According to the DICT, there are already 446 LGUs with memorandum of agreements with them and over 200 of them have already in the operational stage of their BPLS. DICT is also looking at other ways to assist LGUs with connectivity problem.
“The period is June 17, so for this year we are going to look into the compliance of these LGUs together with DILG on why not complying or in the process of compliance to understand, but if there is apparent disregard of the JMC or the law then definitely could lead to investigation and filing of case for disregard of duty,” said Belgica.
While Belgica was putting emphasis on the highly urbanized cities for immediate compliance because they have the most number of processes and larger population, he also stressed that the DICT software also works well with the smaller LGUs in the rural areas.
The JMC also standardizes the documentary requirements, steps, and processing time related to business registration up to three days only with minimum three signatures only.
One example is the creation of Unified Application Form (UAF) of LGUs to serve as the application form for the “Business Permit, the Fire Safety and Inspection Certificate (FSIC) for business, the Locational Clearance or its equivalent, the Sanitary Permit and the Environmental Permit (if required).” Another is the cutting down of the number of signatories on permits.
“[T]he Business Permit and related ancillary permits such as but not limited to the Locational Clearance, Sanitary Permit, the Barangay Business Clearance and the Fire Safety and Inspection Certificate for business shall be limited to a maximum of three (3) signatures representing the officers directly supervising the office/department concerned responsible for the permit/clearance,” the memorandum circular stated.
But apart from this, ARTA is set to ink two more joint memoranda with its partner agencies.
The succeeding circular titled “Omnibus Guidelines on the Suspension of LGU Imposition and Collection of Illegal Fees and Taxes Relative to the transport of Goods and Products” addresses the complaints received by the DILG “that some local governments still charge fees, taxes and charges on the transportation of goods and products carried into or out of, or passing through the territorial jurisdictions of these LGUs in the guise of sticker fee, discharging fee, delivery fee, market fee, toll fee and/or mayor’s permit fee, among others.”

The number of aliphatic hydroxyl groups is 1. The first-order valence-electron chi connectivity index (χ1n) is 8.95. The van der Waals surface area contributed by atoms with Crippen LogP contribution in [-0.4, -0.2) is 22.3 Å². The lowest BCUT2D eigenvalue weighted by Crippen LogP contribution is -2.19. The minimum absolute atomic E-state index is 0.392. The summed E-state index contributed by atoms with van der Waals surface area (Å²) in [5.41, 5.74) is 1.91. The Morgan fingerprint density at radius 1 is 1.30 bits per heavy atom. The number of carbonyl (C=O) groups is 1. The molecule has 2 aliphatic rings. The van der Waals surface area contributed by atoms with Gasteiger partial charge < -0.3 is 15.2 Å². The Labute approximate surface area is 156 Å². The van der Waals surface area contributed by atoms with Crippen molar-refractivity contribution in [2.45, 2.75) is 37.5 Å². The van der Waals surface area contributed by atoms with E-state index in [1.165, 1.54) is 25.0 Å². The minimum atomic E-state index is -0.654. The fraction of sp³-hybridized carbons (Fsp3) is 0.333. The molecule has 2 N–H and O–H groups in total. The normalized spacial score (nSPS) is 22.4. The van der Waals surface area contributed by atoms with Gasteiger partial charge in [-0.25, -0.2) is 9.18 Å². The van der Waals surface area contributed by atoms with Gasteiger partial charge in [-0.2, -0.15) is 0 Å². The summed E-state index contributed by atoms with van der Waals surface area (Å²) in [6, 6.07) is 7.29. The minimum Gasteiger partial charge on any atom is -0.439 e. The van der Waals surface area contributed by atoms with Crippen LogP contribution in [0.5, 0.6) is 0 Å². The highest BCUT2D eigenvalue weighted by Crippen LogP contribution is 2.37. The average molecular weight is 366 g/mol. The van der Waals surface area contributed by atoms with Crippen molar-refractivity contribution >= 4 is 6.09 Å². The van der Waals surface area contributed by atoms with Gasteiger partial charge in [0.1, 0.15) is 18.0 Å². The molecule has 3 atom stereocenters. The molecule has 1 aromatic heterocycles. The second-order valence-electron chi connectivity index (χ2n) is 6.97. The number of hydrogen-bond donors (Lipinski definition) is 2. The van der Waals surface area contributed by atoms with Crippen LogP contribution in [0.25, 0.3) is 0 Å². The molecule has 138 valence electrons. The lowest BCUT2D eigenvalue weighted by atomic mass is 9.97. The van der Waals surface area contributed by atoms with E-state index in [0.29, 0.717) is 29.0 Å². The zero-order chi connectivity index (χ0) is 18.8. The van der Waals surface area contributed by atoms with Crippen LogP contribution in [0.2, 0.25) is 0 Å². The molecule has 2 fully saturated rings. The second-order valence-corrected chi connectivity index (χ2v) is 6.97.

The circular mandates concerned personnel and agencies to “refrain from enforcing any existing ordinance authorizing the levy of fees and taxes on inter-province transport of goods or merchandise, regulatory fees in local ports, and other additional taxes, fees or charges in any form upon the transport of goods or merchandise.”
The signing for the said document is scheduled on Thursday, 16 April 2021.
In addition, a supplemental to JMC No. 1 s. 2020 will also be executed later this month “to harmonize the provisions of Republic Act 11494 or the “Bayanihan to Recover as One Act” and the guidelines for the shared passive telecommunications tower infrastructure from the mentioned memorandum.
Earlier this year, the country had seen recent improvement in its internet speed ranking after JMC No. 01 s. 2020 significantly shortened the processing time of telco permit and licenses from eight months to just 16 days. It also downsized documentary requirements from 86 to 35 and reduced 13 permits to eight.
Credit belongs to : www.mb.com.ph